It’s not clear why Jackson will not be returning to his previous position, although it’s possible that the allegations that were made during the course of the nomination played a role notwithstanding the fact that the White House has aggressively pushed back against the allegations even after Jackson withdrew the nomination. This announcement is also puzzling given the fact that Trump continues to praise Jackson and attack those such as Senator Tester who he deems responsible for bringing down his nomination. Presumably, if the President wanted Jackson to return as his physician he would be able to get what he wants. Why this hasn’t happened is unknown at this point.
Also unclear is where Jackson could or would go if he doesn’t return as Trump’s physician. At least in theory, he could stay in the White House, albeit not as the President’s personal physician, but that would likely be seen as a demotion. Alternatively, he could return to the Pentagon in some role, although that leaves open the issue of Trump’s effort to nominate him for promotion to a two-star Admiral,something that would require Senate approval. In either case, though, it seems clear that the allegations against Jackson are serious enough that they are likely to continue to be investigated even if he isn’t the President’s doctor. About the only thing that could stop them, I suppose, would be if Jackson were to retire, although even then Jackson could still face investigation from a state licensing board over the allegations about handing out prescription medicine to non-patients.
Update: Trey Gowdy the Republican Chairman of the House Oversight Committee thinks the allegations against Jackson need to be investigated notwithstanding the fact that he’s withdrawn his nomination:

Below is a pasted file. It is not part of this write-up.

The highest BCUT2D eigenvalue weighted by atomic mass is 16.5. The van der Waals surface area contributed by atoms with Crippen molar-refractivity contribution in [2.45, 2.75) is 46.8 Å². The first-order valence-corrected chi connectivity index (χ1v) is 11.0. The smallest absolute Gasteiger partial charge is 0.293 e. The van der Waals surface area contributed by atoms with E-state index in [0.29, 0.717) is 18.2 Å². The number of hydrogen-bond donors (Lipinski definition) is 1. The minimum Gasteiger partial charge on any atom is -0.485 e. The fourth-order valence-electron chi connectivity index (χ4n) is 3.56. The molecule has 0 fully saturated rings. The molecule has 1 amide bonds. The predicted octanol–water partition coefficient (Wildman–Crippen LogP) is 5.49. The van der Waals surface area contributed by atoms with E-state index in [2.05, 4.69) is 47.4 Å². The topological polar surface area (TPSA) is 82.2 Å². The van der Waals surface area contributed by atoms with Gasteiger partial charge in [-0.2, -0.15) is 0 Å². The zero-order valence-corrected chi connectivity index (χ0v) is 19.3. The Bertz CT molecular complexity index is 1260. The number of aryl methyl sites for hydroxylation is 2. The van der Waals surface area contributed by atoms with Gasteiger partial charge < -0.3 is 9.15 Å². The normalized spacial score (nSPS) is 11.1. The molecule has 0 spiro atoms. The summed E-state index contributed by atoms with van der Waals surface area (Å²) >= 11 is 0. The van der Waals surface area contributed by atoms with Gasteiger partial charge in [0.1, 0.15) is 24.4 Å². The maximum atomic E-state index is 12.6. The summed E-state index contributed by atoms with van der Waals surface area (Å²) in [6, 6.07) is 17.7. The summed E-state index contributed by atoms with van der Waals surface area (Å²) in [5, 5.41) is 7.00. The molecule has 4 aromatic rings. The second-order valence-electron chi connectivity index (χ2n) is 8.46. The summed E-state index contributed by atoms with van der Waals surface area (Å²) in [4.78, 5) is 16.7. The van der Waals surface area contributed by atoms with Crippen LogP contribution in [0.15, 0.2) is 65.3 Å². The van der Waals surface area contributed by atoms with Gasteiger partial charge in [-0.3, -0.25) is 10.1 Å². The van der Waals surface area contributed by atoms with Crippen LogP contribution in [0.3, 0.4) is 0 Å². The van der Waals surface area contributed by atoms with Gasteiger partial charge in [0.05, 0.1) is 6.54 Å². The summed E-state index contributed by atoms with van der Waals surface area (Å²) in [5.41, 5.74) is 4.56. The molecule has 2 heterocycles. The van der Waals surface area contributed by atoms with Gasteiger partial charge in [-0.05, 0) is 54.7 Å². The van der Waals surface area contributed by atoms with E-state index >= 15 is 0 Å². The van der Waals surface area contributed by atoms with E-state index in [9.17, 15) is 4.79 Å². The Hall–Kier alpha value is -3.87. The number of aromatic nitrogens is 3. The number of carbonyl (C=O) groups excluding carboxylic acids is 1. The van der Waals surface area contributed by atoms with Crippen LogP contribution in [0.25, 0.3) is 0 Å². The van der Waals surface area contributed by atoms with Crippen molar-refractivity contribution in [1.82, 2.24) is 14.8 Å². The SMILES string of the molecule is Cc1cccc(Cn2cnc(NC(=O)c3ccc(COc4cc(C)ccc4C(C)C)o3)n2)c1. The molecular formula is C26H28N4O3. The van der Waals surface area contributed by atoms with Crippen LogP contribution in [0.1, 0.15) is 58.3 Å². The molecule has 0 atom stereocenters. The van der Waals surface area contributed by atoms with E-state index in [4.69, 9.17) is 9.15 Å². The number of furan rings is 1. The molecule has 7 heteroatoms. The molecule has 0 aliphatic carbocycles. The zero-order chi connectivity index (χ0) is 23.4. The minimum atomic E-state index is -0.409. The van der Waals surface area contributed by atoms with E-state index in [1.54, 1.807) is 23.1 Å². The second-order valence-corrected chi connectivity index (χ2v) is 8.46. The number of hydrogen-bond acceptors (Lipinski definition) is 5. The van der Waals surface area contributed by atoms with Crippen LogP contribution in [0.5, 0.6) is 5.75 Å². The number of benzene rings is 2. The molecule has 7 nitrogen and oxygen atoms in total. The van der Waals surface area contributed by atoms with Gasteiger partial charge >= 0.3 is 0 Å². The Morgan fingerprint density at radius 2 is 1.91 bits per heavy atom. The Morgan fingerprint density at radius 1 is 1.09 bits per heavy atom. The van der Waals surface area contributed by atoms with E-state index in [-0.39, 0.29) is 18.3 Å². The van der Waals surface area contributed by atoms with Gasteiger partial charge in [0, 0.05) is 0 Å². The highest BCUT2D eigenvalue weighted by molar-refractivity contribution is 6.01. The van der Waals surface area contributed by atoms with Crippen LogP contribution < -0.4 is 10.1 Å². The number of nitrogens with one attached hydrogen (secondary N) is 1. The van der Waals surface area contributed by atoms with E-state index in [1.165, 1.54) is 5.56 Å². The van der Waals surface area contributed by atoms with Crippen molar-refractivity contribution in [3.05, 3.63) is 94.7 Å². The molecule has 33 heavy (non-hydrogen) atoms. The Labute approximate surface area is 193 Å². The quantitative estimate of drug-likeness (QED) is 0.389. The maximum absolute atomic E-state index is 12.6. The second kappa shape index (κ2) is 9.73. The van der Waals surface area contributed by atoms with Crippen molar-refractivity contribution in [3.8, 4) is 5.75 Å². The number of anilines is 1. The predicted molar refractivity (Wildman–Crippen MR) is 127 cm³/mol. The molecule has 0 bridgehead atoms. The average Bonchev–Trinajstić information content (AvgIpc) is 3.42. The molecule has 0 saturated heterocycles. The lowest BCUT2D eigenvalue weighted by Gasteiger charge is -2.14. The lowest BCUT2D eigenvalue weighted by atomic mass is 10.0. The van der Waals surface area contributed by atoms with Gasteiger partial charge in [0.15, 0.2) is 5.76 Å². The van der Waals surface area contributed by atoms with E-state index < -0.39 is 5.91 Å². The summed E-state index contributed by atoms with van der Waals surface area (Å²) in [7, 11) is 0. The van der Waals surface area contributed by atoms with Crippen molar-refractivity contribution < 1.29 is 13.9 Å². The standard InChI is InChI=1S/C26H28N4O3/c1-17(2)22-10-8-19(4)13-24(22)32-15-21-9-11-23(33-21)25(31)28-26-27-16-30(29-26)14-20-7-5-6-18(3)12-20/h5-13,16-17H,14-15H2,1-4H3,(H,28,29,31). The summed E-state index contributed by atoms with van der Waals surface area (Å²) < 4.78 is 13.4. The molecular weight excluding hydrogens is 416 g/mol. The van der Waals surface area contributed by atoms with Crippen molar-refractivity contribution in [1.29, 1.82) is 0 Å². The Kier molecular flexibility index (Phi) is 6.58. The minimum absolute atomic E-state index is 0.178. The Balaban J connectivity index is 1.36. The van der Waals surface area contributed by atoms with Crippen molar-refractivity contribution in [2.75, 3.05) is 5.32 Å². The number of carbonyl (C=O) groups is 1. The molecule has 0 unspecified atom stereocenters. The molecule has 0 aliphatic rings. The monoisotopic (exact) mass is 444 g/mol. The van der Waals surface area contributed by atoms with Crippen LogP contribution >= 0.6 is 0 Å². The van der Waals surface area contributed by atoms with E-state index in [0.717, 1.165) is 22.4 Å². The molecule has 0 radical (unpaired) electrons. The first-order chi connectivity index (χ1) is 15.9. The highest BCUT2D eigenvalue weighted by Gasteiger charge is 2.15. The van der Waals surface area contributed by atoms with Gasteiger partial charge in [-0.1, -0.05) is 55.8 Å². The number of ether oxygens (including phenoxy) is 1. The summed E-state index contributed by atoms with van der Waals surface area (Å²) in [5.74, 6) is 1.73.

House Oversight Chairman Trey Gowdy on Sunday said some of the allegations against President Donald Trump’s ill-fated pick for secretary of Veterans Affairs should be investigated.
Appearing on CBS’ “Face the Nation,” the South Carolina Republican said, “I think some of those allegations do warrant being investigated,” referring to a series of allegations levied against the White House physician and now-withdrawn VA secretary nominee, Rear Adm. Ronny Jackson.
Gowdy specified that Congress was not the appropriate body to investigate all allegations of misconduct by Jackson, referencing in particular claims the Navy doctor overprescribed sleeping pills while serving in the White House.
“I don’t think you want members of Congress deciding whether or not the prescribing of Ambien is within the course of a professional medical practice,” Gowdy said. “In fact, I can’t think of anybody less well-qualified to decide whether Ambien should be prescribed than a bunch of lawyers.”
Gowdy is correct to say that some of the allegations probably shouldn’t be investigated by Congress. Instead, that task ought to fall to either the Department of Defense or the appropriate medical licensing board.
Update #2: The Hill is stating that the White House is pushing back against this report:
The White House on Monday pushed back on reports that Dr. Ronny Jackson, the failed Veterans Affairs nominee, is no longer President Trump’s personal physician.
White House spokesman Raj Shah said in a statement that Jackson, a Navy rear admiral, is “currently on active duty” and is still “assigned to the White House.”
“Despite published reports, there are no personnel announcements at this time,” Shah said.
The statement does not deny outright that Jackson’s role has changed on the White House medical team. Politico and The Washington Post reported on Sunday that Jackson will not return to his previous role as physician to the president.
The reports said Sean Conley, a Navy veteran who had performed Jackson’s responsibilities following his nomination, would continue to serve as the president’s personal doctor.
Take that for what it’s worth, I suppose.